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  • Writer's pictureTina

We Cannot Go Back




Welcome, Thursday! The BibbedWonder had “Driving Miss Teenie Duties” this morning and drove me to my doctor’s appointment in Pittsburgh. On our drive home, we discussed how times have changed since we were kids. What sparked this conversation was our conundrum with what to do about The Bean at 6 a.m. on a school day. Eric and I had to leave for my appointment at six this morning. My bean doesn’t catch the school bus until much later. She is now fourteen and a half…she adds in the half, although she actually isn’t fourteen and a half until June. Do you remember the days when adding months to your age made such a difference? Now, I try to retract the numbers of my age. You will never hear me say, “I am 50 and a half! I’m almost fifty-one!” Nope, never going to utter those words. Ever. Anyhow, I digress. Our dilemma was what to do with my girl to ensure her safety and make it to school on time.


We usually have several options for people willing to hang out with The Bean when we are indisposed. The big issue was that it was so early in the morning. She could have stayed at a friend’s house, but she would have to have special permission to catch the school bus at a different stop, thus requiring the parents to drive her to school. I really didn’t want to inconvenience anyone. We could have asked Jenna to hang with her, but Jenna has the stomach flu. Our other options involved friends with small children or jobs. We felt like we didn’t have a lot of options.


At fourteen, I feel as if it is well within normal expectations for The Bean to get herself on the bus. Don’t get me wrong; she is a highly responsible kid. I know she would/could get ready by herself and make it to the bus stop at the end of our lane. However, therein lies the problem. The bus stop is at the end of our lane, a half mile away from our house, on a low-traffic dirt road, with no one in sight, with some pretty questionable characters who travel said isolated dirt road. In my mind, this was never an option. Ever. She will be forty years old, and I will continue to wait for her at the end of the lane.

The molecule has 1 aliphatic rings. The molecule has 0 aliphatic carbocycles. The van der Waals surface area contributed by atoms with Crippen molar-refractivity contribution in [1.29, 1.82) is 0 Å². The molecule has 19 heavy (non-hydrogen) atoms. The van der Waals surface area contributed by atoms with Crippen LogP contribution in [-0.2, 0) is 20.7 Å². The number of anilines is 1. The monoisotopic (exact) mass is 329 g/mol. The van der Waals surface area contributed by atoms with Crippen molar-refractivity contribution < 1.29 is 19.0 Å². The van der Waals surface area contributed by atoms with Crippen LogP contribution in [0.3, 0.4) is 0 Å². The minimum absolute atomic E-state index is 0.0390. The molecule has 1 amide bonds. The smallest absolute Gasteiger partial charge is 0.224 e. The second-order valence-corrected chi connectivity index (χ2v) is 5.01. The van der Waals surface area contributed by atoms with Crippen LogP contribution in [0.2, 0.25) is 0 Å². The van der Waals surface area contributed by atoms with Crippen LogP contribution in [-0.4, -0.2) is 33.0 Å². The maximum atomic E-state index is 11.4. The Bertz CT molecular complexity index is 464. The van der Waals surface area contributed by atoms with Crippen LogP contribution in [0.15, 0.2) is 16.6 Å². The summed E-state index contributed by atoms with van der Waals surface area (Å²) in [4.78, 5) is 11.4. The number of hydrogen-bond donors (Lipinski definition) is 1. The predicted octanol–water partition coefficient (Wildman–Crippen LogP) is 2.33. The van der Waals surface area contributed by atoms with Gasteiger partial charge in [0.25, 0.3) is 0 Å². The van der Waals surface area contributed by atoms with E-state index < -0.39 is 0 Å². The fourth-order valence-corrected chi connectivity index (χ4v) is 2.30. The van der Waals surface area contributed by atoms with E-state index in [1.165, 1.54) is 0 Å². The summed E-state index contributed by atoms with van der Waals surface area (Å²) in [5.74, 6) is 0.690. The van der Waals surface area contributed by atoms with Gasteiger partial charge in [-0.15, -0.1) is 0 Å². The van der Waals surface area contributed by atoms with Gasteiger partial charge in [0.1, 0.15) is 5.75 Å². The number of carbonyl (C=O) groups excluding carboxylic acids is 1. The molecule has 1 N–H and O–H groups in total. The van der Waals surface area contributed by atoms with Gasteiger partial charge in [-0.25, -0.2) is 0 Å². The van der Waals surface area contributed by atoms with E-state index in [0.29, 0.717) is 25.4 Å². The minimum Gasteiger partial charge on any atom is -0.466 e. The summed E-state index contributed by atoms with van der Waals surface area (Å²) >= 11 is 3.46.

Ultimately, it was GramBarb to the rescue. The Bean spent the night with GramBarb, and GramBarb agreed to run her to school in the morning. I told them I didn’t care when she made it to school as long as she got credit for the day. This dynamic duo went to breakfast, and The Bean made it to school by nine o’clock. My responsible little buddy insisted on being at school for her math class. She is more responsible at fourteen than I am at fifty. Personally, I would have blown off my math class. Anyhow, again, I digress.


The Bibbed Wonder and I discussed my parents’ more relaxed approach with me and leaving me alone when I was a lot younger than my bean. My mom was comfortable leaving me in the toy section of Hill’s Department Store when I was seven or eight. I was not permitted to leave the Barbie aisle but would be left unattended for a half hour or so. When I was eight or nine, my cousin and I would meet on horseback at the midway point between our houses. The midway point was on a deserted road complete with a graveyard. We would pack a lunch and leave our homes around nine in the morning. We did not have cell phones and gave a general direction in which we thought we might be traveling…no accurate plans were ever made or shared with our parents. We might end up at Andy’s Market on Route 119 to purchase a pop and a candy bar if one of us had thought to bring money. We traveled trails in the woods, gas well roads, and back roads and followed streams to see where we would come out. We would eat lunch on the trail, in the woods, or beside a pond on an abandoned farm.